• Ian’s accusation that Dan is somehow involved in all this drama was mind-boggling and I am glad he updated his post.

I took the time to go through all the social media mentions I could find and they fall in three camps:

  1. Bloggers who went to the media event and simply reported the fact that there is a food festival at the Antonopolous restaurants during the month of January. Good examples are EnRouteVitaminDaily and Zurbaines. Absolutely no editorializing or reviews of the restaurants. I cannot find anything objectionable in this.
  2. Bloggers who went to the event, disclosed that they were invited and offered light opinions on what they saw. Good examples are Montreal Food Divas and EatingOut. Again, I cannot find anything objectionable in this since there is disclosure and it’s up to the readers to decide whether they trust the .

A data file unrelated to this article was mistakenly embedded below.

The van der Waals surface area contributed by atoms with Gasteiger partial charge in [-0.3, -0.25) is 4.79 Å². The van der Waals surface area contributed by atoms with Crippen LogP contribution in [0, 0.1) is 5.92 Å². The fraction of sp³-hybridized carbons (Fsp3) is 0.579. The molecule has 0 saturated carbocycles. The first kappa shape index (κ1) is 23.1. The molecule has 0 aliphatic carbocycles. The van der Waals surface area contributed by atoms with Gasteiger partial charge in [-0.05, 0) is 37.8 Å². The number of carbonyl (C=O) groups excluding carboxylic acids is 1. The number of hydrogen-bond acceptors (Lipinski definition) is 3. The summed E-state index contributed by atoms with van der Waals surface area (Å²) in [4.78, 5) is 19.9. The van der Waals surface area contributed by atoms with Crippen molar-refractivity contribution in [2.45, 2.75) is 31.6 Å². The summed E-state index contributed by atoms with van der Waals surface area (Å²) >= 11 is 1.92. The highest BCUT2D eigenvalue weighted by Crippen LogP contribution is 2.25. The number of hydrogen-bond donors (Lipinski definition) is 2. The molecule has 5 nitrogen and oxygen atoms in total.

3. Bloggers who went to the event, didn’t disclose the fact that it was a media event or that they were guests and generously commented on the merits of the restaurant they visited. I am not going to throw anyone under bus here because I want to keep things positive but, come on guys, it’s not hard to preface whatever you are going to say with “I was invited to the lauch event for this year’s Happening Gourmand and here are my thoughts….”. This last group mostly consisted of bloggers with smaller followers suggesting that either it’s simply a rookie mistake or that the market is indeed efficient and rewards those who are more serious about their craft.